“US regulators on Tuesday said they plan to meet next week to vote on the long-awaited Volcker rule, which sceptics believed would not get done by the end of the year deadline.
“The Federal Reserve, the Commodity Futures Trading Commission, and the Federal Deposit Insurance Corporation are among the regulators that will meet on December 10 to consider the rule aimed at banning banks from trading from their own accounts. The Financial Times reported last week that regulators were expected to vote on that date.
“The Volcker measure is a hallmark of the Dodd-Frank financial reform legislation of 2010 and is one of the most feared regulations by the banks. The rule took a few years to finalise, mainly because of disagreements among the five agencies, including the Securities and Exchange Commission and the Office of the Comptroller of the Currency, involved in writing the proposal.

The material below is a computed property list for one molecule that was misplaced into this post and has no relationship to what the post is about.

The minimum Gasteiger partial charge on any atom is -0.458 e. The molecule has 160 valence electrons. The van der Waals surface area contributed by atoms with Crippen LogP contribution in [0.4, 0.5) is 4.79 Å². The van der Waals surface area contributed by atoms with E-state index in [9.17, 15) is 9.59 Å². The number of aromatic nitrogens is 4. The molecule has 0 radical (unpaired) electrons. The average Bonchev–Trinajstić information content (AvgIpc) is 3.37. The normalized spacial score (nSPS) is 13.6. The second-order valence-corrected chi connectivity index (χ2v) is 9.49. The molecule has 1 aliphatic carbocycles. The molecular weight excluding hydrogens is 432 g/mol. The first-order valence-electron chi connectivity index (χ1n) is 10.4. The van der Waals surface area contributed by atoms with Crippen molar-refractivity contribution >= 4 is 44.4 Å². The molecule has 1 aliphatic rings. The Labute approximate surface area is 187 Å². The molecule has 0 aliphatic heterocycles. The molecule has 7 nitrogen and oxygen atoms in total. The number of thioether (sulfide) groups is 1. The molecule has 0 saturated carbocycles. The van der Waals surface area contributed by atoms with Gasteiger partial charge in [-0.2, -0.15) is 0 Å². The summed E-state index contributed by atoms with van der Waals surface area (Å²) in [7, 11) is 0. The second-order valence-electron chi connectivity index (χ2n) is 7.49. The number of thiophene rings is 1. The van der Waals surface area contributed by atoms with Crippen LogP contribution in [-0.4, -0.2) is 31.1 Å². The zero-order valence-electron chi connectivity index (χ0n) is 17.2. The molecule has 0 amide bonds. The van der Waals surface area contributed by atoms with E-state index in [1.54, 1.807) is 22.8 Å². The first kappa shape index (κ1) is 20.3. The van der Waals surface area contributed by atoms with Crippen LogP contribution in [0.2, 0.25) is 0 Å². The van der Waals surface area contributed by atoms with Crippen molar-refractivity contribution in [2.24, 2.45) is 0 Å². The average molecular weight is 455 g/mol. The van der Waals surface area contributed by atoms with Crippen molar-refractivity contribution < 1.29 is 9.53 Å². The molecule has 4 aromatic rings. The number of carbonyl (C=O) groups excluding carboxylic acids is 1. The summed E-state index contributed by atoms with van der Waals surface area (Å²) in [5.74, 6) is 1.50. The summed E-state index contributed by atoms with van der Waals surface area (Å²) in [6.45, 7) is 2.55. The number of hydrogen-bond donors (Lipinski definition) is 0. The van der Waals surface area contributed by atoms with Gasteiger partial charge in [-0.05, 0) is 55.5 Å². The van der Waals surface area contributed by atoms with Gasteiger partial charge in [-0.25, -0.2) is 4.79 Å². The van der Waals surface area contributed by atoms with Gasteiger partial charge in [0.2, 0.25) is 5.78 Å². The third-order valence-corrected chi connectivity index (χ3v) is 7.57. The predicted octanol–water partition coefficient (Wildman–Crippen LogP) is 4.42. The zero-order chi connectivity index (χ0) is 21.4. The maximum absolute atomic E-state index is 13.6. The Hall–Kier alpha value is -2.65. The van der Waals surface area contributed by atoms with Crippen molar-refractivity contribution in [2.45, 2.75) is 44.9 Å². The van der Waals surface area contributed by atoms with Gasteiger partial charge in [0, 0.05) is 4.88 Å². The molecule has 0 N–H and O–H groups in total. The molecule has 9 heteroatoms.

“That was because the rule must prohibit risky proprietary trading. But at the same time, it must also allow for legitimate banking activities, such as market making and hedging, which are difficult to distinguish from proprietary trading.”
“But big bank critics like Jeff Merkley, a Democratic senator, as well as consumer advocacy groups, pushed hard for the rule. Jack Lew, the Treasury secretary, pressured regulators to get it done by the end of the year.
“The Volcker rule is an essential measure to stop large, too-big-to-fail [groups] from making huge, highly-leveraged, swing-for-the-fences bets to inflate their bonuses, while shifting the risk of catastrophic loss to the public,” Dennis Kelleher, chief executive of consumer group Better Markets, said in a letter to regulators in November.”
Read full Financial Times article here